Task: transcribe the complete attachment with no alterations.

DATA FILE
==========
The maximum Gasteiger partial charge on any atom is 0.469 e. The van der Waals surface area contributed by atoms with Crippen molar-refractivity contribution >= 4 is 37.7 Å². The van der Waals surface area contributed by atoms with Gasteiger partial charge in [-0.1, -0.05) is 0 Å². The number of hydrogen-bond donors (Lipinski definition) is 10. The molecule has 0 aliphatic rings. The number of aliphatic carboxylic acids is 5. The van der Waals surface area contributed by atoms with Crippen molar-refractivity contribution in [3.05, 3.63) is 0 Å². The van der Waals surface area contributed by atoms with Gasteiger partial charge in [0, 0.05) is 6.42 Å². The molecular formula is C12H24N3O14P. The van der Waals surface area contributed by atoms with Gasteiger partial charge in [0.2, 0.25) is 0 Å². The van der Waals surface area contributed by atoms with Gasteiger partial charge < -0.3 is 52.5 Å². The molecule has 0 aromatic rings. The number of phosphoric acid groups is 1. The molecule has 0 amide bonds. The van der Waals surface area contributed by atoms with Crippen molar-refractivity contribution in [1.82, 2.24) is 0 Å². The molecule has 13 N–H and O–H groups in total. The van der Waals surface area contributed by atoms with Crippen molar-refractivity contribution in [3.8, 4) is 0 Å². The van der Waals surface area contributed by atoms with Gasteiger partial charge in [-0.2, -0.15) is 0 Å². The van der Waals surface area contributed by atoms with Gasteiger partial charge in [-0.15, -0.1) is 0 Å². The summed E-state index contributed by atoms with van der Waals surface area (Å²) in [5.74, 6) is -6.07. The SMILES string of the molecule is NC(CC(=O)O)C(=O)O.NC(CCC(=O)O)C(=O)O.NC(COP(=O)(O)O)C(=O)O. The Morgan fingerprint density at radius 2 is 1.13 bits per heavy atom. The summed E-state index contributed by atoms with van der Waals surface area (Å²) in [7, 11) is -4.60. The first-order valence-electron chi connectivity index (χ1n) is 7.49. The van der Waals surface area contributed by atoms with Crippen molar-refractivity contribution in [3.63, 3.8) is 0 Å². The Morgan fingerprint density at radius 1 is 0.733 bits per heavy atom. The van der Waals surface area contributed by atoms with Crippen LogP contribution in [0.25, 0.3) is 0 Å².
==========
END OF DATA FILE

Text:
The maximum Gasteiger partial charge on any atom is 0.469 e. The van der Waals surface area contributed by atoms with Crippen molar-refractivity contribution >= 4 is 37.7 Å². The van der Waals surface area contributed by atoms with Gasteiger partial charge in [-0.1, -0.05) is 0 Å². The number of hydrogen-bond donors (Lipinski definition) is 10. The molecule has 0 aliphatic rings. The number of aliphatic carboxylic acids is 5. The van der Waals surface area contributed by atoms with Crippen molar-refractivity contribution in [3.05, 3.63) is 0 Å². The van der Waals surface area contributed by atoms with Gasteiger partial charge in [0, 0.05) is 6.42 Å². The molecular formula is C12H24N3O14P. The van der Waals surface area contributed by atoms with Gasteiger partial charge in [0.2, 0.25) is 0 Å². The van der Waals surface area contributed by atoms with Gasteiger partial charge < -0.3 is 52.5 Å². The molecule has 0 aromatic rings. The number of phosphoric acid groups is 1. The molecule has 0 amide bonds. The van der Waals surface area contributed by atoms with Crippen molar-refractivity contribution in [1.82, 2.24) is 0 Å². The molecule has 13 N–H and O–H groups in total. The van der Waals surface area contributed by atoms with Crippen molar-refractivity contribution in [3.8, 4) is 0 Å². The van der Waals surface area contributed by atoms with Gasteiger partial charge in [-0.2, -0.15) is 0 Å². The van der Waals surface area contributed by atoms with Gasteiger partial charge in [-0.15, -0.1) is 0 Å². The summed E-state index contributed by atoms with van der Waals surface area (Å²) in [5.74, 6) is -6.07. The SMILES string of the molecule is NC(CC(=O)O)C(=O)O.NC(CCC(=O)O)C(=O)O.NC(COP(=O)(O)O)C(=O)O. The Morgan fingerprint density at radius 2 is 1.13 bits per heavy atom. The summed E-state index contributed by atoms with van der Waals surface area (Å²) in [7, 11) is -4.60. The first-order valence-electron chi connectivity index (χ1n) is 7.49. The van der Waals surface area contributed by atoms with Crippen molar-refractivity contribution in [3.63, 3.8) is 0 Å². The Morgan fingerprint density at radius 1 is 0.733 bits per heavy atom. The van der Waals surface area contributed by atoms with Crippen LogP contribution in [0.25, 0.3) is 0 Å².